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Press Release
HIPAA Overview
Acusis Position Statement
Feb 2003 Press Release
United States Department of Health and Human Services
For immediate release
Thursday, Feb. 13, 2003
Contact: CMS Press Office
(202) 690-6145


HHS Secretary Tommy G. Thompson today announced the adoption of final security standards for protecting individually identifiable health information when it is maintained or transmitted electronically. At the same time, he also announced the adoption of modifications to a number of the electronic transactions and code sets adopted as national standards.

Both final regulations are required as part of the administrative simplification provisions included in the Health Insurance Portability and Accountability Act of 1996 (HIPAA).

"Overall, these national standards required under HIPAA will make it easier and less costly for the health care industry to process health claims and handle other transactions while assuring patients that their information will remain secure and confidential," Secretary Thompson said. "The security standards in particular will help safeguard confidential health information as the industry increasingly relies on computers for processing health care transactions."

Under the security standards announced today, health insurers, certain health care providers and health care clearinghouses must establish procedures and mechanisms to protect the confidentiality, integrity and availability of electronic protected health information. The rule requires covered entities to implement administrative, physical and technical safeguards to protect electronic protected health information in their care.

The security standards work in concert with the final privacy standards adopted by HHS last year and scheduled to take effect for most covered entities on April 14. The two sets of standards use many of the same terms and definitions in order to make it easier for covered entities to comply.

"We took great care to address every detail and produce a rule that health care providers will find easy to understand and implement," said Tom Scully, administrator of HHS' Centers for Medicare & Medicaid Services (CMS).

The security standards will be published as a final rule in the Feb. 20 Federal Register with an effective date of April 21, 2003. Most covered entities will have two full years -- until April 21, 2005 -- to comply with the standards; small health plans will have an additional year to comply, as HIPAA requires.

In a separate final regulation, HHS adopted modifications to the transaction standards, which health plans, certain health care providers and health care clearinghouses by law must use for electronic health care transactions. Covered entities must comply with these modified transaction standards by Oct. 16, 2003.

The final transaction modifications rule, which will also be published in the Federal Register on Feb. 20, combines two proposed rules published May 31, 2002. HHS worked extensively with the Designated Standards Maintenance Organizations (DSMOs) to revise the proposed changes to the standards, as required by Congress as part of HIPAA.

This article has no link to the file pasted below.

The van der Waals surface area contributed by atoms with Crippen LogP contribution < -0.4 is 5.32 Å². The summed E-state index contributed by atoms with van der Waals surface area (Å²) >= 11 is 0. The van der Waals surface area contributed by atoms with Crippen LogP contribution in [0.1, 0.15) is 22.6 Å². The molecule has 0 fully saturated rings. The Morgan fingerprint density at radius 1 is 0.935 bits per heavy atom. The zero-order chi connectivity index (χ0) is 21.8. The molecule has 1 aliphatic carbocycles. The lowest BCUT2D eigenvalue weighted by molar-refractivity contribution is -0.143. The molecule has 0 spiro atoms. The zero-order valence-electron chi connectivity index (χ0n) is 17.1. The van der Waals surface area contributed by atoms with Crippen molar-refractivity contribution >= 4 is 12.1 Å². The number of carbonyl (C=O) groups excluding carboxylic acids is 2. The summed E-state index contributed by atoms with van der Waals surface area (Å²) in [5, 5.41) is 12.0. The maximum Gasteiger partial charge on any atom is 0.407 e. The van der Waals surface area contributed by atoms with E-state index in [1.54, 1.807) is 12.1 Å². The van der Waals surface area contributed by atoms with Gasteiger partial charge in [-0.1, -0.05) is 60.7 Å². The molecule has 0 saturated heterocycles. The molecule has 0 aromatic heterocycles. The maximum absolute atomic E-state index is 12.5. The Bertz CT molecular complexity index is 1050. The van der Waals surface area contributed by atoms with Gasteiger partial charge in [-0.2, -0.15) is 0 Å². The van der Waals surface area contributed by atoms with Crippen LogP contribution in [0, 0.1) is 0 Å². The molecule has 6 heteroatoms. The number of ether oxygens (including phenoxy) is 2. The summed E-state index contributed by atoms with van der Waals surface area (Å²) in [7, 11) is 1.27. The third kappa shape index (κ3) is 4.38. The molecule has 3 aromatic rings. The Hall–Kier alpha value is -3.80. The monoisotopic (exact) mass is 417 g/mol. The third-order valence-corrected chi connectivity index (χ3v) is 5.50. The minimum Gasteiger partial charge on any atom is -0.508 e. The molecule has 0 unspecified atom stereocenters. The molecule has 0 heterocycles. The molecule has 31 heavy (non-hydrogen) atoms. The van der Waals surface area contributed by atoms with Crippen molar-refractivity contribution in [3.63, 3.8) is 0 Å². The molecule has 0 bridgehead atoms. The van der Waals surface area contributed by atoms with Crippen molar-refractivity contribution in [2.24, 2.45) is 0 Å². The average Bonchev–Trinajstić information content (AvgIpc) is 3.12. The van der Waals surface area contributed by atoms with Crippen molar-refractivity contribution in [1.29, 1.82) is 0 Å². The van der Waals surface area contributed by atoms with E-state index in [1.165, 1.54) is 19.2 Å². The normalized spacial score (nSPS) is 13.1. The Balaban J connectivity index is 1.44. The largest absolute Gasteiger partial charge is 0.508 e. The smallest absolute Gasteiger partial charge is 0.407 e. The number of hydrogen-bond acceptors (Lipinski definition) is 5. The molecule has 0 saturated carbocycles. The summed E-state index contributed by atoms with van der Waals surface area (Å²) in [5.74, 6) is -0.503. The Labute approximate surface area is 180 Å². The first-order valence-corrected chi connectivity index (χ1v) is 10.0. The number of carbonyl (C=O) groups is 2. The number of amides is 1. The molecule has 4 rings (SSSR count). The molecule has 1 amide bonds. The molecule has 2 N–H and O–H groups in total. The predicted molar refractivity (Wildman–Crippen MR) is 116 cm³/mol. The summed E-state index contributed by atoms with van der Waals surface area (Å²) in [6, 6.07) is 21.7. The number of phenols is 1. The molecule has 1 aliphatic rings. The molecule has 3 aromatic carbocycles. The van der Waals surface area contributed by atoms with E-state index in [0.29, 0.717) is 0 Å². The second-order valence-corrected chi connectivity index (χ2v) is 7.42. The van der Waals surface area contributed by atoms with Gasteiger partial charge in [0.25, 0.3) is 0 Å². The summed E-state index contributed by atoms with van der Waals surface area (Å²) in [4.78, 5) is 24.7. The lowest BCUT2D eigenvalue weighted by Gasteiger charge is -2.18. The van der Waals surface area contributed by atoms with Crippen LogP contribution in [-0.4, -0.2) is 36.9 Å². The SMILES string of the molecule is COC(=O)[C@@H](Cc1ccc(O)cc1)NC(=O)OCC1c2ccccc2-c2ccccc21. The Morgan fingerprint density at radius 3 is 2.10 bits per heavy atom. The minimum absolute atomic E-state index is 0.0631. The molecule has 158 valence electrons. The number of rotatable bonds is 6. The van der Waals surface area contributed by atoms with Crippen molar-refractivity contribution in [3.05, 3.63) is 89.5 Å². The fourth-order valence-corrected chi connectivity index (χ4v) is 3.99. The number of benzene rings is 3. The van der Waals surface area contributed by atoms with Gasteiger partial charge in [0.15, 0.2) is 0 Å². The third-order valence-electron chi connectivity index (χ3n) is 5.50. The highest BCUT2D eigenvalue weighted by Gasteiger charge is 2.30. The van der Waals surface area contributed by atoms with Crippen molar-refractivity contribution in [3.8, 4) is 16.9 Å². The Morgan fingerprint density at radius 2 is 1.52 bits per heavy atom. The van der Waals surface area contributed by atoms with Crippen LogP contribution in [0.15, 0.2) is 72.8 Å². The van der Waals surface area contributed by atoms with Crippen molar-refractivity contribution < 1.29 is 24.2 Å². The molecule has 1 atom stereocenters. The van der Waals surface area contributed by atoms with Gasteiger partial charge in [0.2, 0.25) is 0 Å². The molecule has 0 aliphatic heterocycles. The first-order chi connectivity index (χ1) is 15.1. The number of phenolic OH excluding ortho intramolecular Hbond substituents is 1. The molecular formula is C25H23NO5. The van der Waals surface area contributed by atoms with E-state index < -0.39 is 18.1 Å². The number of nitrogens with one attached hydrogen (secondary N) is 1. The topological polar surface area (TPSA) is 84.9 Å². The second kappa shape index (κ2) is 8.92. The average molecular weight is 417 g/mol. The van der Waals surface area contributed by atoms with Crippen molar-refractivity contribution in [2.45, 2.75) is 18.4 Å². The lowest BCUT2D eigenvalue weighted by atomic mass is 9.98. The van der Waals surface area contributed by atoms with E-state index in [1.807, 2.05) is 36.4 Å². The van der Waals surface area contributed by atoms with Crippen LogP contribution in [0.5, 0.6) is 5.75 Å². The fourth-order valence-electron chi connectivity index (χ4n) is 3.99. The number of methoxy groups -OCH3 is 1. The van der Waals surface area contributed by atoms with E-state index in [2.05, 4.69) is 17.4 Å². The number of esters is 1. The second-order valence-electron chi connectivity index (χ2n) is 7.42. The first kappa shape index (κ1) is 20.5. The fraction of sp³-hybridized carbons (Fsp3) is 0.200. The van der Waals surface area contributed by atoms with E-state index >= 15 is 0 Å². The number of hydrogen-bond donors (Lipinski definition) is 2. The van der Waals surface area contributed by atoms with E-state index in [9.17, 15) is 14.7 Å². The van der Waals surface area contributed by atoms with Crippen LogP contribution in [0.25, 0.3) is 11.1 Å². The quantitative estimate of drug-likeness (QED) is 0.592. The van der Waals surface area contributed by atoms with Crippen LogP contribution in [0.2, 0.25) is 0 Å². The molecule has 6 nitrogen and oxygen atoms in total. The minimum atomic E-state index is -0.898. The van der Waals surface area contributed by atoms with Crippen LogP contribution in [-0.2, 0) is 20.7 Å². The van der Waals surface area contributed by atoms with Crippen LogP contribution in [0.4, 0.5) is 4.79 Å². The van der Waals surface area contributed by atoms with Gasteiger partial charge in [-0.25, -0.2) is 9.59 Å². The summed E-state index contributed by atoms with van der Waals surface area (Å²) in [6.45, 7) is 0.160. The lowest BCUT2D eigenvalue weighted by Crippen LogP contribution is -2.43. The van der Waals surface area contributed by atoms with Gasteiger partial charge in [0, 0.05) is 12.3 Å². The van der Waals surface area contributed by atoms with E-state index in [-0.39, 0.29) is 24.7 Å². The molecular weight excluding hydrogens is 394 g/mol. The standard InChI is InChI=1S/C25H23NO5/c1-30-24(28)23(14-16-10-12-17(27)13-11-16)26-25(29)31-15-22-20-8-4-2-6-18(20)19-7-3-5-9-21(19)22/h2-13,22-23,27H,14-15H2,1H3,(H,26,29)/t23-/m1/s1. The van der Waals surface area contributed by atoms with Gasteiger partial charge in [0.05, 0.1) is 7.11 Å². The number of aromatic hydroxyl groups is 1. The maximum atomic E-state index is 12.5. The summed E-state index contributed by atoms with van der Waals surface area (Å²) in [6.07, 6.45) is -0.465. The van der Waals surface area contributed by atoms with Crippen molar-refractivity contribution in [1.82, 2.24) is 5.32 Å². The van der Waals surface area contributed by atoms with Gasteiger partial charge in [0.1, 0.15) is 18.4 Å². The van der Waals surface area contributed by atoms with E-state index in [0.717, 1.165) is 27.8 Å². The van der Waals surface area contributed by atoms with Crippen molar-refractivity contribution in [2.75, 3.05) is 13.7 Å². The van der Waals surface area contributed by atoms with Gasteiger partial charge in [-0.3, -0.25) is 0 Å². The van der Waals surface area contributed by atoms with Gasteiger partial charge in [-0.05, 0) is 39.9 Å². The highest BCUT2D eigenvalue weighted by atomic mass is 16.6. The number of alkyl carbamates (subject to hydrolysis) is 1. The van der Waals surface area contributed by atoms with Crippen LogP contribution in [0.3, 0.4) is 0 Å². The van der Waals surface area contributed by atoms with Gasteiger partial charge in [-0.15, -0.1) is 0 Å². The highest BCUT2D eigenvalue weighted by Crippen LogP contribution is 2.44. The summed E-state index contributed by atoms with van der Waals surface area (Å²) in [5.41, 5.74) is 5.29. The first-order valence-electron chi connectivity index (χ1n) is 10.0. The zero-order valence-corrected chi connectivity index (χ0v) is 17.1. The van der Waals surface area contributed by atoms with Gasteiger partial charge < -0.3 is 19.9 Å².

Major provisions of the final rule include:

  • Repealing the National Drug Code (NDC) as the standard medical data code set for reporting drugs and biologics in all non-retail pharmacy transactions.
  • Adopting the proposed Addenda to the implementation guides with some technical revisions based upon comments received and consultation with the DSMOs.
  • For retail pharmacy transactions:
    • Adopting the National Council for Prescription Drug Programs (NCPDP) Batch Version 1.1 to support the Telecommunications Version 5.1.
    • Adopting the Accredited Standards Committee (ASC) X12N 835 as the standard for payment and remittance advice and the NCPDP Telecommunications Version 5.1 and NCPDP Batch Version 1.1. Implementation Guides as the standard for the referral certification and authorization transaction.
    • Continuing the use of the NDC code set for the reporting of drugs and biologics.

The rule also adopts modified standards for two transactions that were not included in the proposed rules -- premium payments, and coordination of benefits. The modifications were approved by the DMSOs and merely provide explanatory guidance.

CMS is responsible for implementing and enforcing the security standards, the transactions standards and other HIPAA administrative simplification provisions, except for the privacy standards. HHS' Office for Civil Rights is responsible for implementing and enforcing the privacy rule.

The complete text of both final rules will be available at the CMS web site at The full text of the Addenda to the transaction modifications rule will be available at

More information about HIPAA standards is available at and A fact sheet summarizing the administrative simplification standards required by HIPAA is available at